Purple Sea Urchin
A purple sea urchins pin cushion appearance comes from its round inner shell, called a “test.” The test is covered with pincers (pedicellariae), tube feet and purple spines that move on ball-and-socket joints.The spines spear food and protect an urchin from predators. Tiny hairs (cilia) covering the spines create a water current that carries food to the urchin and washes away wastes. An urchin uses its many tube feet to move along rocks, sand or other surfaces.They are only able to move at a rate of about 1-2 inches per minute. Surprisingly, an urchin also “breathes” through its tube feet—that’s where gases are exchanged, instead of in gills or lungs. If turned upside-down, they can right themselves by using their tube feet and specialized movements of their spines. The spines on the oral side (bottom) of their bodies are spatula-shaped spines that mostly aid in movement across sandy or rocky bottoms. If flipped upside down, urchins can right themselves through specialized movements of these spines.
The purple sea urchin is usually found in intertidal and sub-tidal zones. They prefer shallow water on hard substrates like jetties, or pilings. They can be found along the coasts of North America from Massachusetts, southward to the Yucatan Peninsula.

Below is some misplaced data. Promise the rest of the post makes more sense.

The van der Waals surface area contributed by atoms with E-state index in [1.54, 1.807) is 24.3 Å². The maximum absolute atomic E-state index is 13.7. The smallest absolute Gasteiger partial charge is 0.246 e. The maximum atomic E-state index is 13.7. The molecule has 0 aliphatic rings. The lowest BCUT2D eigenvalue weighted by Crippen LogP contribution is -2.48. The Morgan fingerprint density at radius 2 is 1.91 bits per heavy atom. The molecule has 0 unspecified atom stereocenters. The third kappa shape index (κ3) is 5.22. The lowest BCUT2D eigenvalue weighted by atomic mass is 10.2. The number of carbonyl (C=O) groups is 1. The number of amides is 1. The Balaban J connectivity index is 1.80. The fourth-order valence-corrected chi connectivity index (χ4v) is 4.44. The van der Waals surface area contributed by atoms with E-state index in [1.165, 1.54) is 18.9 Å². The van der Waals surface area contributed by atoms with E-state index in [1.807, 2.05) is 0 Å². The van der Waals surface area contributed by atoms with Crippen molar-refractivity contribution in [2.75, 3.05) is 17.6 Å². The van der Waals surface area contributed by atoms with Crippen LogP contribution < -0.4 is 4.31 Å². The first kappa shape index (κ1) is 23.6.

The sea urchins are very important to their habitat because they help maintain the amount of algae in the ocean. They are actually considered the “grazers of marine algae.” They are omnivorous and will feed on seaweed and algae, sponges, coral polyps, and dead animals including dead urchins. Five tooth-like plates, called “Aristotle’s lantern, “surround an urchin’s mouth on the bottom of its shell. If food lands on an urchin’s back, the tube feet pass the food down to the urchin’s mouth like a bucket brigade.
Purple sea urchins breed yearly from January through March and are ready to do so when they have turned two year of age. This reproduction process occurs through external fertilization during which males release their gametes into the ocean and fertilize the female’s eggs at random. The surf definitely aids in the transportation of the gametes, but too strong of a surf can damage the ova and spermatozoon. After fertilization, the egg matures and grows into a sea urchin. The test protects the sea urchins internal organs. However, the strengthening of the test must happen quickly to protect the sea urchin in its vulnerable state.
The spines on their dorsal (top) side are sharp and spike-like and are most often used in defense. Although sharp, these spines are quite brittle, can frequently break off during run-ins with potential predators. When shadows pass over an urchin, they have been observed to point their spines in the direction of the shadow, to protect itself from a potential predator. Sea gulls, triggerfish, otters, sea stars and wolf eels are all predators to the sea urchin.